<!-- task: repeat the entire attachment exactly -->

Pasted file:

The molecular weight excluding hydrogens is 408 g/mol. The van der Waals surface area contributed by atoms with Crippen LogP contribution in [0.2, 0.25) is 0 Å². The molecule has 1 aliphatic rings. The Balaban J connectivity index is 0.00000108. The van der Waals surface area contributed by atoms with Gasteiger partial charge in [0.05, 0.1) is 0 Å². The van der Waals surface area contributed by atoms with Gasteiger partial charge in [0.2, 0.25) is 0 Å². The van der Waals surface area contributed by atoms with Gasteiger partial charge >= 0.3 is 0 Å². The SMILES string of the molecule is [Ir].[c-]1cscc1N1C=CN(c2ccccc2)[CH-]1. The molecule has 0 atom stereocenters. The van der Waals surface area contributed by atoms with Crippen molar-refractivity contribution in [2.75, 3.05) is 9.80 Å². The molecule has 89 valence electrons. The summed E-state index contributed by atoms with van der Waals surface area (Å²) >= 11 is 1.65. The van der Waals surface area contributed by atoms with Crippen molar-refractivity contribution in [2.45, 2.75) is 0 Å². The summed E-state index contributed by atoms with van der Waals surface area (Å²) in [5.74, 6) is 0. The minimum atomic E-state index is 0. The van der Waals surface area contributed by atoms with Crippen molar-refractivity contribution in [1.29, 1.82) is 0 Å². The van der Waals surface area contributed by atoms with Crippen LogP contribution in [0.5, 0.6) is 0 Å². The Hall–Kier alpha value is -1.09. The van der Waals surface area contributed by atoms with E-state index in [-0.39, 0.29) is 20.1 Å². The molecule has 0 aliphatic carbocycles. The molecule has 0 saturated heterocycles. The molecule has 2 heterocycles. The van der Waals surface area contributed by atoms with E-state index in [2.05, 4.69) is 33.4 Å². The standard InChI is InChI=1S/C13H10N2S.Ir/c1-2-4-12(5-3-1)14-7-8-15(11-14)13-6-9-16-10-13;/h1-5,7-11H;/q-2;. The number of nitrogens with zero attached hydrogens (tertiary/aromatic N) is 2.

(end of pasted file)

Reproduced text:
The molecular weight excluding hydrogens is 408 g/mol. The van der Waals surface area contributed by atoms with Crippen LogP contribution in [0.2, 0.25) is 0 Å². The molecule has 1 aliphatic rings. The Balaban J connectivity index is 0.00000108. The van der Waals surface area contributed by atoms with Gasteiger partial charge in [0.05, 0.1) is 0 Å². The van der Waals surface area contributed by atoms with Gasteiger partial charge in [0.2, 0.25) is 0 Å². The van der Waals surface area contributed by atoms with Gasteiger partial charge >= 0.3 is 0 Å². The SMILES string of the molecule is [Ir].[c-]1cscc1N1C=CN(c2ccccc2)[CH-]1. The molecule has 0 atom stereocenters. The van der Waals surface area contributed by atoms with Crippen molar-refractivity contribution in [2.75, 3.05) is 9.80 Å². The molecule has 89 valence electrons. The summed E-state index contributed by atoms with van der Waals surface area (Å²) >= 11 is 1.65. The van der Waals surface area contributed by atoms with Crippen molar-refractivity contribution in [2.45, 2.75) is 0 Å². The summed E-state index contributed by atoms with van der Waals surface area (Å²) in [5.74, 6) is 0. The minimum atomic E-state index is 0. The van der Waals surface area contributed by atoms with Crippen molar-refractivity contribution in [1.29, 1.82) is 0 Å². The van der Waals surface area contributed by atoms with Crippen LogP contribution in [0.5, 0.6) is 0 Å². The Hall–Kier alpha value is -1.09. The van der Waals surface area contributed by atoms with E-state index in [-0.39, 0.29) is 20.1 Å². The molecule has 0 aliphatic carbocycles. The molecule has 0 saturated heterocycles. The molecule has 2 heterocycles. The van der Waals surface area contributed by atoms with E-state index in [2.05, 4.69) is 33.4 Å². The standard InChI is InChI=1S/C13H10N2S.Ir/c1-2-4-12(5-3-1)14-7-8-15(11-14)13-6-9-16-10-13;/h1-5,7-11H;/q-2;. The number of nitrogens with zero attached hydrogens (tertiary/aromatic N) is 2.